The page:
A sudden interest in medicine after experiencing health complications paved the way for University of Iowa psychiatry Professor and Director of the Iowa Neuroimaging Consortium Nancy Andreasen’s pioneering career. Originally, she had an interest in English, philosophy, and history; she earned a Ph.D. in English literature before deciding to pursue an M.D. in psychiatry at the UI, Andreasen said. She is a prominent neuroscientist and psychiatrist. Throughout her career, she has successfully integrated interests in the arts and sciences. Her Ph.D. is in English literature, with specialization in Renaissance literature. Her first book was “John Donne: Conservative Revolutionary.” After spending five years as an English professor, she changed fields, attended medical school, and began her career as a physician-neuroscientist.
Her research spans multiple topics, including creativity, spirituality, neuroimaging, genomics, and the natural history and neural mechanisms of schizophrenia. Her career has been marked by many “firsts”: the first quantitative Magnetic Resonance (MR) study of schizophrenia; development of the first scales to measure the positive and negative symptoms of schizophrenia; the first modern empirical study of creativity that examined familial and environmental factors, cognition, and relationship with mental illness; and the first study to combine genomic techniques with neuroimaging techniques. She is a prominent neuroscientist and psychiatrist.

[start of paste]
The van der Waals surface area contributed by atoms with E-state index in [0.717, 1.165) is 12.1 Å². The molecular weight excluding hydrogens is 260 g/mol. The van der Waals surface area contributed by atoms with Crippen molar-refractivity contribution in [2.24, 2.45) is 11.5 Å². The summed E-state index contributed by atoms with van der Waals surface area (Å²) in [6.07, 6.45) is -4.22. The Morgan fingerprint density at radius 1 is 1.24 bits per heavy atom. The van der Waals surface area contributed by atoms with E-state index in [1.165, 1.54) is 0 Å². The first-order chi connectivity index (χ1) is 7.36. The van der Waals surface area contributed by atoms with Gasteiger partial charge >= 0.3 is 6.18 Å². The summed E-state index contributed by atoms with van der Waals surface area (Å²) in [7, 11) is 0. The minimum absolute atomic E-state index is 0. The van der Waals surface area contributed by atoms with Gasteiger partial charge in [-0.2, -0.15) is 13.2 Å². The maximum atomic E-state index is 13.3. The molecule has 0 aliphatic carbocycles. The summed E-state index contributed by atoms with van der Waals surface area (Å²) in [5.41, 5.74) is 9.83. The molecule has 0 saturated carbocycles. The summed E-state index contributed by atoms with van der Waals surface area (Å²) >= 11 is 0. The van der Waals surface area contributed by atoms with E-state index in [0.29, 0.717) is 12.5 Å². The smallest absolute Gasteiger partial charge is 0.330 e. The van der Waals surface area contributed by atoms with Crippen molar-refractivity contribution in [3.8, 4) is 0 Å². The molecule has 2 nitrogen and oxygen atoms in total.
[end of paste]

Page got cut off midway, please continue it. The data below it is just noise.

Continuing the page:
She has also contributed to the area of psychiatric diagnosis by serving on both the DSM III and DSM IV Task Forces. She was responsible for building the foundations for the study of stress disorders by writing the definition of Post-traumatic Stress Disorder (PTSD) for DSM III.